Cousins Undercover. HGTV. Sundays 8 p.m. EST.
Another good suggestion for those who enjoy watching design shows as much as reading books about design are the three series featuring cousins Anthony Carrino and John Colaneri. Like Remodelista, their style is modern, clean, and very space aware. It also often owes its aesthetic to European influences, at times making their work über slick and shiny. They started on TV by taking on kitchens in Kitchen Cousins—turning pretty horrible (if sadly typical) spaces into highly functional statement rooms. They moved on to doing whole houses on Cousins on Call and now collaborate with the Ellen show to remodel homes for worthy recipients on Cousins Undercover. A few runs of the early shows are available for instant download, but as is the case with Sarah Richardson, most viewers can either access Carrino and Colaneri’s work as it airs, on demand, or on the HGTV site.
Magazines and Web sites:
Domino Magazine. Quarterly print issues.
This glossy and chic guide to design, fashion, and lifestyle should please readers of Remodelista with its selections of accessories and furniture and its commitment to a stylish life. The Holiday 2013 issue features a number of home tours and a two-page spread on faux wood options for both floor (porcelain, ceramic, marble, and vinyl) and walls. Consider suggesting (or displaying) other design oriented magazines as well—everything from Dwell and Wallpaper* to HGTV Magazine and Veranda. The online/print/shopping hybrid at the heart of Domino’s venture back from the dead (it ceased publication in 2009), should be an interesting undertaking and one that fits well with readers, such as fans of Remodelista, already accustomed to reading online content that is very “magazine-like” and using sites as launch pads for shopping.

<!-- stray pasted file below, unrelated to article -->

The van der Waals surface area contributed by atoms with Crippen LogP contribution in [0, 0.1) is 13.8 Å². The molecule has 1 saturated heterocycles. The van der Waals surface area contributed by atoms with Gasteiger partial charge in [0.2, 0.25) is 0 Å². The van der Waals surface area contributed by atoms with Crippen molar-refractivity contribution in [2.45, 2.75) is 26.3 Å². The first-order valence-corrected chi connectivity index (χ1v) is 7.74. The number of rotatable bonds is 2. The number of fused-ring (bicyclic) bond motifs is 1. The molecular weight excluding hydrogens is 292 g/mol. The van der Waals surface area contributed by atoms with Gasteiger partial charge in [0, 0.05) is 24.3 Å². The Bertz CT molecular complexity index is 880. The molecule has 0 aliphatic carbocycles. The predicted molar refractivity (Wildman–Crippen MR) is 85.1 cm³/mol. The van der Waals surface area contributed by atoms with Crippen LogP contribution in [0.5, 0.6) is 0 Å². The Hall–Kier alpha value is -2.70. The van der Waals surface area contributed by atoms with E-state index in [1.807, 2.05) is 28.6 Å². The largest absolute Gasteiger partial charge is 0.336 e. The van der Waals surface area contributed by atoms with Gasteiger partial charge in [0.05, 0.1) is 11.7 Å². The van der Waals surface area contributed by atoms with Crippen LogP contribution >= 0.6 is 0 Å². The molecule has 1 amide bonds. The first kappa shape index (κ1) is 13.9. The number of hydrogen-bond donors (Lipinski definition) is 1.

Before Remodelista became a book it was a Web site. Readers who want more of latter can always follow the blog but they can also follow other sites as well, such as this mainstay of design and decorating (which has also developed into a series of books). It offers tours of houses, room-by-room examples of successful design, a range of projects, before and after shoots, and a whole lot more. Advisors might also want to suggest such blog-to-book sites as Design*Sponge as well as those that have yet to make the jump to print such as Design Milk and Better Living Through Design.